WASHINGTON (May. 19)
The Reagan Administration denied Monday that it has made an effort to get American Jewish leaders to support President Reagan’s proposed $354 million missile sale to Saudi Arabia. “We were not in a position to ask the Jewish leaders to lobby for the Saudi arms sale,” White House spokesman Larry Speakes said.
His comment came as he announced the cancellation of a scheduled meeting Monday between Reagan and leaders of the Conference of Presidents of Major American Jewish organizations because of the death of Yehuda Hellman, executive vice president of the Conference.
Speakes said the meeting was not rescheduled because the President is expected to veto the Congressional resolution rejecting the arms sale either Tuesday or Wednesday. However, he said Reagan is expected to speak to a Jewish group Tuesday as it is receiving a briefing from Administration officials.
Speakes maintained that the Jewish leaders had been asked to meet with Reagan as part f the Administration’s “continuing effort” to keep American Jewish leaders “informed on our Middle East policy.” He said the Saudi arms sale would have been explained as part of the U.S. effort to “increase stability” in the Middle East.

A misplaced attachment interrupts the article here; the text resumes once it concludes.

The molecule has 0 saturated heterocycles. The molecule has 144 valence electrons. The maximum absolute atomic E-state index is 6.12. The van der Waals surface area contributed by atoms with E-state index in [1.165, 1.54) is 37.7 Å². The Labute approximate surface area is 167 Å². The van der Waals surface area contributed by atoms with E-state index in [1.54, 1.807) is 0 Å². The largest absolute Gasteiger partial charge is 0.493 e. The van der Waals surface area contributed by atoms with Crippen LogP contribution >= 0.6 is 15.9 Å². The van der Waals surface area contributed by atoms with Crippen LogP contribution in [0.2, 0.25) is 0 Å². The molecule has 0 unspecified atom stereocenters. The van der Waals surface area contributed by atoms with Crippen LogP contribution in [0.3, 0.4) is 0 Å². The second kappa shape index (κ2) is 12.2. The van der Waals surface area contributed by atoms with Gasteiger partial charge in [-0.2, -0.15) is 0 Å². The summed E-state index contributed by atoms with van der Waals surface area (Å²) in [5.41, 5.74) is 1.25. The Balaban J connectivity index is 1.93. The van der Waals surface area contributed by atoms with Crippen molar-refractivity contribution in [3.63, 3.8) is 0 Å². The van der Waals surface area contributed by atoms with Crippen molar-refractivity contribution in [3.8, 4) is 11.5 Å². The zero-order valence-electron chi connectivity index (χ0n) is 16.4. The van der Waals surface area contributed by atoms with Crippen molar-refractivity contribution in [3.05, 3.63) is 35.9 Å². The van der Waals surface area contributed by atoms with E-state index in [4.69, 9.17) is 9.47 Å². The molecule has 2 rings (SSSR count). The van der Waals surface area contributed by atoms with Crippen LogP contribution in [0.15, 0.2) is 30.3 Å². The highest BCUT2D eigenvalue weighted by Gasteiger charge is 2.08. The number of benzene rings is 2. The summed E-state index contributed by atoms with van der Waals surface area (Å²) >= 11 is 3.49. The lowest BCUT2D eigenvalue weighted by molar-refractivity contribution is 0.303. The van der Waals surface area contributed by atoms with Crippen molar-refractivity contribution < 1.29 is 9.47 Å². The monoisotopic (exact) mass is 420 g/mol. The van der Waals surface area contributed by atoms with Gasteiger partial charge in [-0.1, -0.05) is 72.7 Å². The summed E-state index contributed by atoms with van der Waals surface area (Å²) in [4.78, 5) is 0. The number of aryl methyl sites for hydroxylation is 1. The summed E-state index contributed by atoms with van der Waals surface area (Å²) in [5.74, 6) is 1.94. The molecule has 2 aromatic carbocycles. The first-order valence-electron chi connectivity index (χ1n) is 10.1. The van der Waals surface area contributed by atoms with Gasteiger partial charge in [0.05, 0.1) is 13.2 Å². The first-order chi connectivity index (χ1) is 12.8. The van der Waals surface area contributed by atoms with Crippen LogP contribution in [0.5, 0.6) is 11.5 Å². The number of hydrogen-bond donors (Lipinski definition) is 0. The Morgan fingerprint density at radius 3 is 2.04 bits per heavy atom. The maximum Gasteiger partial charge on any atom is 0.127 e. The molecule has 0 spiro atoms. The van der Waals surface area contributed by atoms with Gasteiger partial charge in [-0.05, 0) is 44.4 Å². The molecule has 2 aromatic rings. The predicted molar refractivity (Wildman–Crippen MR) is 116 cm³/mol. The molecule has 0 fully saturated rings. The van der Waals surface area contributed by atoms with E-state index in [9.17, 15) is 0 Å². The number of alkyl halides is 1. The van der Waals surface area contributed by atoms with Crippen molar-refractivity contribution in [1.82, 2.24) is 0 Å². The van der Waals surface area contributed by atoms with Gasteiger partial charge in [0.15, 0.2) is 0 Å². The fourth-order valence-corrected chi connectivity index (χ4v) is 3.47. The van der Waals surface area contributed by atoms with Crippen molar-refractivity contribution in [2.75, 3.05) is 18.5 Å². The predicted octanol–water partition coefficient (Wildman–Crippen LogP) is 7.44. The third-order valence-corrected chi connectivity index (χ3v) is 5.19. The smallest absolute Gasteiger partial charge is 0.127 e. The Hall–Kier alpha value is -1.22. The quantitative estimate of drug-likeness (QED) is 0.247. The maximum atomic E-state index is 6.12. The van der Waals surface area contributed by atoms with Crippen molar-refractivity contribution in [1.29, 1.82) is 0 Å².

Speakes noted that the idea to get the Jewish community to back the arms sale was suggested by Sen. Richard Lugar (R. Ind.), chairman of the Senate Foreign Relations Committee, when he met with Reagan last week. He said the Administration only said it would consider Lugar’s suggestion.
But Secretary of State George Shultz, in speaking before the American Jewish Committee’s annual meeting last Thursday night, urged support, arguing that rejecting the President would harm his standing abroad.
Whether the President’s veto comes Tuesday or Wednesday may depend on whether he is able to convince at least 12 Senators who voted against the sale to change their vote to prevent the Senate from overriding the veto.
The Republican-controlled Senate voted 73-22 against the sale while the Democratic-controlled House rejected it by a 356-62 vote. It takes a two-thirds vote by both bodies to override a veto.
If the veto message is sent Tuesday, Congress can act this week. But if it comes Wednesday, the deadline for the veto, a vote would probably not come until after Congress returns from its Memorial Day recess on June 3.